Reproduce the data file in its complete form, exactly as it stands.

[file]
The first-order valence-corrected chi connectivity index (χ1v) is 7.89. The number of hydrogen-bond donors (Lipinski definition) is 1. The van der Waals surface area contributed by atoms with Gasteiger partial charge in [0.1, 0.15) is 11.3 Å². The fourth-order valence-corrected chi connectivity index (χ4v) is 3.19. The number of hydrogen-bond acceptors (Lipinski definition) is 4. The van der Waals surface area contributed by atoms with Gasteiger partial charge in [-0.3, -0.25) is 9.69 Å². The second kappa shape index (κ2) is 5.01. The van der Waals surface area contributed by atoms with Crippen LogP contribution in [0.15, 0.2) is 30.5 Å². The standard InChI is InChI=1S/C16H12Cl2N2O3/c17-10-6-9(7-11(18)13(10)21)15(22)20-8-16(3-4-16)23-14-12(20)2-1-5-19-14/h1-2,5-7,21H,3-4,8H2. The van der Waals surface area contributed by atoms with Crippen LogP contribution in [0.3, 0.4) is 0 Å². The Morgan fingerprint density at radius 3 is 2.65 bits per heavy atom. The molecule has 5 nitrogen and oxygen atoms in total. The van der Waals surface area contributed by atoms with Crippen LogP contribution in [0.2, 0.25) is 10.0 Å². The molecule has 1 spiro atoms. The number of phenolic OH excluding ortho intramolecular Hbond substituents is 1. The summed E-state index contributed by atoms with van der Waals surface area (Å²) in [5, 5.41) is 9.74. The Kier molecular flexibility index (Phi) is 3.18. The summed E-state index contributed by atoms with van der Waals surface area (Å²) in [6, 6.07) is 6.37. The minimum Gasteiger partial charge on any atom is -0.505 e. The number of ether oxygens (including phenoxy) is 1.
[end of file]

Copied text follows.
The first-order valence-corrected chi connectivity index (χ1v) is 7.89. The number of hydrogen-bond donors (Lipinski definition) is 1. The van der Waals surface area contributed by atoms with Gasteiger partial charge in [0.1, 0.15) is 11.3 Å². The fourth-order valence-corrected chi connectivity index (χ4v) is 3.19. The number of hydrogen-bond acceptors (Lipinski definition) is 4. The van der Waals surface area contributed by atoms with Gasteiger partial charge in [-0.3, -0.25) is 9.69 Å². The second kappa shape index (κ2) is 5.01. The van der Waals surface area contributed by atoms with Crippen LogP contribution in [0.15, 0.2) is 30.5 Å². The standard InChI is InChI=1S/C16H12Cl2N2O3/c17-10-6-9(7-11(18)13(10)21)15(22)20-8-16(3-4-16)23-14-12(20)2-1-5-19-14/h1-2,5-7,21H,3-4,8H2. The van der Waals surface area contributed by atoms with Crippen LogP contribution in [0.3, 0.4) is 0 Å². The Morgan fingerprint density at radius 3 is 2.65 bits per heavy atom. The molecule has 5 nitrogen and oxygen atoms in total. The van der Waals surface area contributed by atoms with Crippen LogP contribution in [0.2, 0.25) is 10.0 Å². The molecule has 1 spiro atoms. The number of phenolic OH excluding ortho intramolecular Hbond substituents is 1. The summed E-state index contributed by atoms with van der Waals surface area (Å²) in [5, 5.41) is 9.74. The Kier molecular flexibility index (Phi) is 3.18. The summed E-state index contributed by atoms with van der Waals surface area (Å²) in [6, 6.07) is 6.37. The minimum Gasteiger partial charge on any atom is -0.505 e. The number of ether oxygens (including phenoxy) is 1.